I am the living breath in a human being placed in a tabernacle of marrow, veins, bones, and flesh, giving it vitality and supporting its every movement.---St. Hildegard of Bingen, Scivias I 4:4
St. Hildegard of Bingen was a 12th century Benedictine Abbess, who was also a theologian, visionary, musical composer, spiritual director, preacher, and healer. For centuries monasteries have been centers of healing and herbal medicine. Monks would grow the herbs and learn their applications, so that people would come for both spiritual and physical healing.
We are losing this connection, with medicine taking place in the efficient and sterile halls of hospitals. Please don’t misunderstand me, I am profoundly grateful for the gifts of modern medicine, and rely on it to some degree to maintain my own quality of life. And yet, we have lost so much in this shift from the model of slow medicine and healing to the pursuit of quick cures. In the process we have come to compartmentalize ourselves, seeking the fix for the headache or the stomach trouble, without considering the whole of our bodies and our lives. We become impatient when illness descends, rather than yielding to body’s needs and desires.
We rarely have a relationship with our doctors, spending only minutes with them each visit, whereas Hildegard, and other monastics like her, would have come to know her patients. She would have seen the profound connection between body and soul. She would have practiced slow medicine. She was an immensely practical woman who also saw the life of the body and soul as intimately intertwined. In an age when many distanced themselves from the body’s needs, she embraced the body as an essential portal to our experience of the divine through the gift of our senses.
One of the fundamental principles of Hildegard’s worldview is viriditas, which means the “greening power of God.” But even more than that, it refers to a lushness and fecundity in the world, a greening life force we can witness in forests and gardens and farmland. Hildegard, who lived in the valley around the river Rhine in Germany, was profoundly impacted by her witness to the profusion of greenness and how this green life energy was a sign of abundance and life. It is what sustains and animates us.
Greenness became not just a physical reality, but a spiritual one as well. Hildegard believed that viriditas was something to be cultivated in both body and soul. Her language is filled with metaphors for seeking out the moistness and fruitfulness of the soul. The sign of our aliveness is this participation in the life force of the Creator. Anything that blocks this flow through us contributes both to physical disease as well as spiritual unrest.
For Hildegard, viriditas was always experienced in tension with ariditas, which is the opposite experience of dryness, barrenness, shriveling up. She would keep asking how to bring the flow of greening life energy back in fullness to a person.
Victoria Sweet, a medical doctor in San Francisco and researcher in medieval history, wrote a wonderful book called God’s Hotel: A Doctor, a Hospital, and a Pilgrimage to the Heart of Medicine in which she explored Hildegard’s principles of greening in her own medical practice. Dr. Sweet worked in a long-term care facility and began to ask the question of what was blocking a patient’s access to this life-giving greening energy and shifting her perspective enabled her to find healing paths that were previously unseen. She also discovered that simply being in relationship with her patients over time allowed her to see patterns and behaviors which revealed far more into their care than a quick visit could ever do. She has really brought the question of what “slow medicine” might look like in our increasingly fragmented and rushed world.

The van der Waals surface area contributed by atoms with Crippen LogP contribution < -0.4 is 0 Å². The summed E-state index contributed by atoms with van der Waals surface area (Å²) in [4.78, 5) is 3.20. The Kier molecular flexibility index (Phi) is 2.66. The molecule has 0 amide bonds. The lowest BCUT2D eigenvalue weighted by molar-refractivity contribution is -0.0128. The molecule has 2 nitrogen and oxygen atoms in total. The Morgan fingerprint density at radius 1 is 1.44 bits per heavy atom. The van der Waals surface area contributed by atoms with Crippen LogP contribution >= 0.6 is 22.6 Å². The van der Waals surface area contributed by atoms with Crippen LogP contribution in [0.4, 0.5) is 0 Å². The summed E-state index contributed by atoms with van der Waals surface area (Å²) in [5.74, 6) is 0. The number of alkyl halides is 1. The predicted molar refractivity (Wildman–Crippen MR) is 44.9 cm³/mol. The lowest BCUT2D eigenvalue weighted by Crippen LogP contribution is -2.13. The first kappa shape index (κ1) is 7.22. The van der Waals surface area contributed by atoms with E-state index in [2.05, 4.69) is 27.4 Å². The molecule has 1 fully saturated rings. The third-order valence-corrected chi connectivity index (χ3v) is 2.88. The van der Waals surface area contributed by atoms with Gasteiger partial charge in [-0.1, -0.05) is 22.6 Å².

A question we can bring to everything we do is: Does this nourish me or does this deplete me?
Is this truly nourishing? If not, can I change what I am doing? If I can’t change what I am doing, can I shift my perspective? Can I pay attention to how my body is feeling in this experience and make room for whatever that might be? Can I offer a prayer on behalf of someone in need? Can I commit to myself I will do something nourishing when this necessary task is completed?
Bring this question to everything: to eating, to work, to playing, to movement. Sometimes we are required to perform tasks for work which aren’t nourishing, and that is okay. But bringing our awareness to the moment can help to enliven us to new possibilities.
(excerpted and adapted from The Wisdom of the Body)
Christine Valters Paintner, PhD, REACE is the online Abbess at Abbey of the Arts, a virtual global monastery offering resources in contemplative practice and creative expression. She is the author of ten books including her newest, "The Wisdom of the Body: A Contemplative Journey to Wholeness for Women." Christine lives on the wild edges of Ireland with her husband where they lead pilgrimages and retreats.
Imagine bringing the question: Does this nourish me or does it deplete me? to a decision you have or are making. How might it impact the process of discernment for you?
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Monks in Our Midst: writings by monks from the 3rd to the 21st centuries.